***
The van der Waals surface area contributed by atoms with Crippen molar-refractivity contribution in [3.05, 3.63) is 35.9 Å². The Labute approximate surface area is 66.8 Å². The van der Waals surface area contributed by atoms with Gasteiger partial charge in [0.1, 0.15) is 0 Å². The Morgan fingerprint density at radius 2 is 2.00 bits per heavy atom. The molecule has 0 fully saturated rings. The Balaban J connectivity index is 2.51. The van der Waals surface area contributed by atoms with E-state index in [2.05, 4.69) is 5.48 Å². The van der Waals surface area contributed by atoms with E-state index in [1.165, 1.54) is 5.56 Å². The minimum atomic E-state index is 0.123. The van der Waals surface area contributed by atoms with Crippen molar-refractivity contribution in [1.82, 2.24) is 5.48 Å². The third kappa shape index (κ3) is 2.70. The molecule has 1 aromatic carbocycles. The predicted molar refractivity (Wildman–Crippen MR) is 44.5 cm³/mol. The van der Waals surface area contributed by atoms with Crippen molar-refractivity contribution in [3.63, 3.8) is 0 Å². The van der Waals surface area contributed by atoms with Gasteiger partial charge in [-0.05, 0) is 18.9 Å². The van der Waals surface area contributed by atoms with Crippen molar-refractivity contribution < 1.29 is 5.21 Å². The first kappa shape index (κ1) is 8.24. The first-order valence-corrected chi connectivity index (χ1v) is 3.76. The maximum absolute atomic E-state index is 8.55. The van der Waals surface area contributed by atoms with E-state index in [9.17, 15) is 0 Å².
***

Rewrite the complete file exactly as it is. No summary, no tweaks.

The van der Waals surface area contributed by atoms with Crippen molar-refractivity contribution in [3.05, 3.63) is 35.9 Å². The Labute approximate surface area is 66.8 Å². The van der Waals surface area contributed by atoms with Gasteiger partial charge in [0.1, 0.15) is 0 Å². The Morgan fingerprint density at radius 2 is 2.00 bits per heavy atom. The molecule has 0 fully saturated rings. The Balaban J connectivity index is 2.51. The van der Waals surface area contributed by atoms with E-state index in [2.05, 4.69) is 5.48 Å². The van der Waals surface area contributed by atoms with E-state index in [1.165, 1.54) is 5.56 Å². The minimum atomic E-state index is 0.123. The van der Waals surface area contributed by atoms with Crippen molar-refractivity contribution in [1.82, 2.24) is 5.48 Å². The third kappa shape index (κ3) is 2.70. The molecule has 1 aromatic carbocycles. The predicted molar refractivity (Wildman–Crippen MR) is 44.5 cm³/mol. The van der Waals surface area contributed by atoms with Crippen molar-refractivity contribution in [3.63, 3.8) is 0 Å². The van der Waals surface area contributed by atoms with Gasteiger partial charge in [-0.05, 0) is 18.9 Å². The van der Waals surface area contributed by atoms with Crippen molar-refractivity contribution < 1.29 is 5.21 Å². The first kappa shape index (κ1) is 8.24. The first-order valence-corrected chi connectivity index (χ1v) is 3.76. The maximum absolute atomic E-state index is 8.55. The van der Waals surface area contributed by atoms with E-state index in [9.17, 15) is 0 Å².